Five Day-Window Watches You Should Consider Now That Time Is Nebulous
Need more structure in your life? Go functional.
This article is part of our Fall Style Guide, a fortnight-long series aimed at helping you figure out how to dress for the coming season, which, as we’ve become accustomed to saying, isn’t going to be quite like any that came before it. At least you’ll look good, though, right?
Watches with a day window get a bad rap. Not only has it become an unfairly maligned style among those who care enough to still wear something other than whatever Apple is hawking, but they’re not being prioritized among watchmakers, even though there is no better style to wear during our current moment. And yes, we’re specifically talking “day-window” watches, not the large category of day-date, because having the day of the week given room to breathe — rather than being shoved in at 3 o’clock next to the date — is essential.
You’ve probably found yourself frantically trying to remember the day of the week during the last six months as time has become somewhat nebulous. What day is it again? Anyone got the date? Wow, I thought it was Friday for some reason! These have all become common refrains on Zoom calls and in workplace chats during the pandemic, at least among those without day-window watches for reference.
If you’re sick of tapping your phone whenever you need to double-check the day, or you’re ready to prioritize function over flash, or you want to say you were wearing a day-window watch before it was cool again, we’ve picked out some of the most worthwhile options on the market.
Montblanc Heritage Automatic Day Date
One of the biggest gripes people have against day-dates, and especially those with full day windows, is that they’re not well balanced. On the wrist, they can feel unwieldy. This Montblanc Heritage model takes care of that by keeping the day and date separated while smartly balancing them out with the numbered 9 and 3 o’clock. Also the subtle blue and red detailing keeps the otherwise restrained timepiece from being boring.
Hamilton Khaki Field King Auto
Not the most elegant of day-window integrations, we’ll grant you, but Hamilton’s Khaki Field King is a time-tested, utilitarian option that packs in a ton of power at the price point, including the literal 80-hour power reserve and beefy construction like the crown-protecting stainless-steel case.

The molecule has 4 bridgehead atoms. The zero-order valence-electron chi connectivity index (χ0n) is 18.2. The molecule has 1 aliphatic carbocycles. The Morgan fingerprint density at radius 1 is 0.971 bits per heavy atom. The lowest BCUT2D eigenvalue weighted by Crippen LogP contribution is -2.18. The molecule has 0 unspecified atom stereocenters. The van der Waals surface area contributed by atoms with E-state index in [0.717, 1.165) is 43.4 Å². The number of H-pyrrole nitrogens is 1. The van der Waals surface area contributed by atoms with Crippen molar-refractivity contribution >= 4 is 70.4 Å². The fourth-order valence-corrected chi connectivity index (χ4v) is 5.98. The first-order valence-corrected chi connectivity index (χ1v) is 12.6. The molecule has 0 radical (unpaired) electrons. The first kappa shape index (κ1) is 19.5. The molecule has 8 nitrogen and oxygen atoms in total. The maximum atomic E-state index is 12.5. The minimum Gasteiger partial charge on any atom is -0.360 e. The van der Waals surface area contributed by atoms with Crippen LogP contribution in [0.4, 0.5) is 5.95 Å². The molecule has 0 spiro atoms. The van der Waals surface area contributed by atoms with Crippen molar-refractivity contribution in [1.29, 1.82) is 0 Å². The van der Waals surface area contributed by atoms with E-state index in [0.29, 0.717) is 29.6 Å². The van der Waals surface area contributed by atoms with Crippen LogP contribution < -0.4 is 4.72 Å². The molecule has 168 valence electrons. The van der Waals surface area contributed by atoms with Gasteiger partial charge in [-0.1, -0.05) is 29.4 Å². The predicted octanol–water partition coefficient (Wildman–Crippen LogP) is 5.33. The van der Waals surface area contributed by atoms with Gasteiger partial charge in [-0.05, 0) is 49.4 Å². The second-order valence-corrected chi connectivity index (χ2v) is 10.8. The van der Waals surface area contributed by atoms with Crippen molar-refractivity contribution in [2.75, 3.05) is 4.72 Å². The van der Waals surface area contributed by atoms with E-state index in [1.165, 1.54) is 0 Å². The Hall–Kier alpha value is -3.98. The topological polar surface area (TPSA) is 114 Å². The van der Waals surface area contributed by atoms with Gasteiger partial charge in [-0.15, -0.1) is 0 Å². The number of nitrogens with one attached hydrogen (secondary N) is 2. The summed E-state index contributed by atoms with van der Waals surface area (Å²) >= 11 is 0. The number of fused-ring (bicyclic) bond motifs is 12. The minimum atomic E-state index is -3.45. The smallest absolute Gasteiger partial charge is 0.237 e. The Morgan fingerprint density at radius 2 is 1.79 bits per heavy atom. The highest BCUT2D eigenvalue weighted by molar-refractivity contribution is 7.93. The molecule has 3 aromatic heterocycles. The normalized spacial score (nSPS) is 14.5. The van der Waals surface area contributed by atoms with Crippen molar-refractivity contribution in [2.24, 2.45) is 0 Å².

Rolex Day-Date 40
As with many styles, the Rolex Day-Date is the first-name in the category, appropriate as the nickname is the President (which is the name of the bracelet style, but also a nod to connections to LBJ and JFK). It’s also generally considered to be an old-man watch. But fashion, of course, is circular; Tony Soprano is a 2020 style icon, which means picking up a Day-Date in its final form — yellow gold with a champagne dial — might actually be considered on-trend. But honestly, if gold-on-gold is your daily wear, you shouldn’t care what’s on-trend.
Omega Seamaster Aqua Terra 150M Day-Date
The largest of the bunch for our purposes today, this 41.5mm Omega Seamaster features the brand’s Teak Concept pattern on the dial, which they say “recalls the wooden decks of luxury sailboats” but more accurately simply adds some welcome texture to the classic style of a black dial on stainless steel. If you’re in the market for a dive-inclined watch with a day window, this is it.
Breitling Aviator 8 Automatic Day & Date 41
Breitling is making interesting moves lately, and this Aviator 8 Day & Date features a few of them, including the in-house self-winding mechanical movement which adds an extra bit of tactility for those who like to think of their watches as tools, not just accessories. You also won’t see this bottle-cap-esque bezel often, so if that catches your eye, it might be time to put Breitling back in the mix.
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